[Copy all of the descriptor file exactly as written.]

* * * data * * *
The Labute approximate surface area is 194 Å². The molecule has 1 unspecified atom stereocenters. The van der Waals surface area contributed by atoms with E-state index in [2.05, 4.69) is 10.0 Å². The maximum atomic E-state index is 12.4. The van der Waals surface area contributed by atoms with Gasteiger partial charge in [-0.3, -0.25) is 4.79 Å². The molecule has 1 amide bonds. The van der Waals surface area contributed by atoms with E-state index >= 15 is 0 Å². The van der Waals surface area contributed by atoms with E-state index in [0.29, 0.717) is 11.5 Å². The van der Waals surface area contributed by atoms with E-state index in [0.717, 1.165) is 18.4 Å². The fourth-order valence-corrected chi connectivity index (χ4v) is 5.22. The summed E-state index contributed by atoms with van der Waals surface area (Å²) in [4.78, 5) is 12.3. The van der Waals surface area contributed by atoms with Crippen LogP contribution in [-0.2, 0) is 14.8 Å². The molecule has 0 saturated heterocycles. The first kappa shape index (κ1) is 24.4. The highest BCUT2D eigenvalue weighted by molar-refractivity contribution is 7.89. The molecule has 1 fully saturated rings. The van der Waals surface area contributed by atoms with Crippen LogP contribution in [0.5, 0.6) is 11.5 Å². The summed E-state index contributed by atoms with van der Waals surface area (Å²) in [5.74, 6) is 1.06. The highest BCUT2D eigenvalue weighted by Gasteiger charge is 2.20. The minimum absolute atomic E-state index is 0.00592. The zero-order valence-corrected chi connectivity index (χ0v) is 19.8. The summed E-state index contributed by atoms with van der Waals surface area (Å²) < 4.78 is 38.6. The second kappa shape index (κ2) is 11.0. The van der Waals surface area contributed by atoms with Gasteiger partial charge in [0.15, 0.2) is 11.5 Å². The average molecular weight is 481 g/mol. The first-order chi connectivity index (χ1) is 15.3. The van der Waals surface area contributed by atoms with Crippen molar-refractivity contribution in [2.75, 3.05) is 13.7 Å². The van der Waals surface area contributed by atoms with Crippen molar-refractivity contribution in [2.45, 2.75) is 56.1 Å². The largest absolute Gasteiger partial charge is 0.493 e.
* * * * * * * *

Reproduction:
The Labute approximate surface area is 194 Å². The molecule has 1 unspecified atom stereocenters. The van der Waals surface area contributed by atoms with E-state index in [2.05, 4.69) is 10.0 Å². The maximum atomic E-state index is 12.4. The van der Waals surface area contributed by atoms with Gasteiger partial charge in [-0.3, -0.25) is 4.79 Å². The molecule has 1 amide bonds. The van der Waals surface area contributed by atoms with E-state index >= 15 is 0 Å². The van der Waals surface area contributed by atoms with E-state index in [0.29, 0.717) is 11.5 Å². The van der Waals surface area contributed by atoms with E-state index in [0.717, 1.165) is 18.4 Å². The fourth-order valence-corrected chi connectivity index (χ4v) is 5.22. The summed E-state index contributed by atoms with van der Waals surface area (Å²) in [4.78, 5) is 12.3. The van der Waals surface area contributed by atoms with Crippen LogP contribution in [-0.2, 0) is 14.8 Å². The molecule has 0 saturated heterocycles. The first kappa shape index (κ1) is 24.4. The highest BCUT2D eigenvalue weighted by molar-refractivity contribution is 7.89. The molecule has 1 fully saturated rings. The van der Waals surface area contributed by atoms with Crippen LogP contribution in [0.5, 0.6) is 11.5 Å². The summed E-state index contributed by atoms with van der Waals surface area (Å²) in [5.74, 6) is 1.06. The highest BCUT2D eigenvalue weighted by Gasteiger charge is 2.20. The minimum absolute atomic E-state index is 0.00592. The zero-order valence-corrected chi connectivity index (χ0v) is 19.8. The summed E-state index contributed by atoms with van der Waals surface area (Å²) < 4.78 is 38.6. The second kappa shape index (κ2) is 11.0. The van der Waals surface area contributed by atoms with Gasteiger partial charge in [0.15, 0.2) is 11.5 Å². The average molecular weight is 481 g/mol. The first-order chi connectivity index (χ1) is 15.3. The van der Waals surface area contributed by atoms with Crippen molar-refractivity contribution in [2.75, 3.05) is 13.7 Å². The van der Waals surface area contributed by atoms with Crippen molar-refractivity contribution in [2.45, 2.75) is 56.1 Å². The largest absolute Gasteiger partial charge is 0.493 e.